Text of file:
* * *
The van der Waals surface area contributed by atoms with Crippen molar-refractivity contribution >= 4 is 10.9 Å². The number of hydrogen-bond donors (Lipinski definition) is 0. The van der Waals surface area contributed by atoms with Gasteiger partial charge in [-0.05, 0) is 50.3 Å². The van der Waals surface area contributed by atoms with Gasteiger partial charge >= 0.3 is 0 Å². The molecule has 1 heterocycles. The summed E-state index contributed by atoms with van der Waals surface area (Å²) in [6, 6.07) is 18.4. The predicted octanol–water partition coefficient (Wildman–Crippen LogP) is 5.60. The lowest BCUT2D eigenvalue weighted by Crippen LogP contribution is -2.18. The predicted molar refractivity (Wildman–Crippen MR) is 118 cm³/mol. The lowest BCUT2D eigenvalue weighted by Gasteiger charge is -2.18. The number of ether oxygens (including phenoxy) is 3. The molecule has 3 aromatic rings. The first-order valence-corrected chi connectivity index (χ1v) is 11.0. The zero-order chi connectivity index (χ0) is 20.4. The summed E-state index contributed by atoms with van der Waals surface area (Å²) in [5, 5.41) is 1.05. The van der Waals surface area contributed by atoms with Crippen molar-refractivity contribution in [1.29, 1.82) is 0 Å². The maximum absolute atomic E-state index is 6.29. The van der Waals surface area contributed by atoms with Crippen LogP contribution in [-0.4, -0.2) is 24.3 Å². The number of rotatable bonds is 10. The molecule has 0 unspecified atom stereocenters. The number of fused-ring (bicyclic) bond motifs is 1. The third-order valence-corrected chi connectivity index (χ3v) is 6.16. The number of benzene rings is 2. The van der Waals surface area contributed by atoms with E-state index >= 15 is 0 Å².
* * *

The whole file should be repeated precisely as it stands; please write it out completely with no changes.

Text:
The van der Waals surface area contributed by atoms with Crippen molar-refractivity contribution >= 4 is 10.9 Å². The number of hydrogen-bond donors (Lipinski definition) is 0. The van der Waals surface area contributed by atoms with Gasteiger partial charge in [-0.05, 0) is 50.3 Å². The van der Waals surface area contributed by atoms with Gasteiger partial charge >= 0.3 is 0 Å². The molecule has 1 heterocycles. The summed E-state index contributed by atoms with van der Waals surface area (Å²) in [6, 6.07) is 18.4. The predicted octanol–water partition coefficient (Wildman–Crippen LogP) is 5.60. The lowest BCUT2D eigenvalue weighted by Crippen LogP contribution is -2.18. The predicted molar refractivity (Wildman–Crippen MR) is 118 cm³/mol. The lowest BCUT2D eigenvalue weighted by Gasteiger charge is -2.18. The number of ether oxygens (including phenoxy) is 3. The molecule has 3 aromatic rings. The first-order valence-corrected chi connectivity index (χ1v) is 11.0. The zero-order chi connectivity index (χ0) is 20.4. The summed E-state index contributed by atoms with van der Waals surface area (Å²) in [5, 5.41) is 1.05. The van der Waals surface area contributed by atoms with Crippen molar-refractivity contribution in [1.29, 1.82) is 0 Å². The maximum absolute atomic E-state index is 6.29. The van der Waals surface area contributed by atoms with Crippen LogP contribution in [-0.4, -0.2) is 24.3 Å². The number of rotatable bonds is 10. The molecule has 0 unspecified atom stereocenters. The number of fused-ring (bicyclic) bond motifs is 1. The third-order valence-corrected chi connectivity index (χ3v) is 6.16. The number of benzene rings is 2. The van der Waals surface area contributed by atoms with E-state index >= 15 is 0 Å².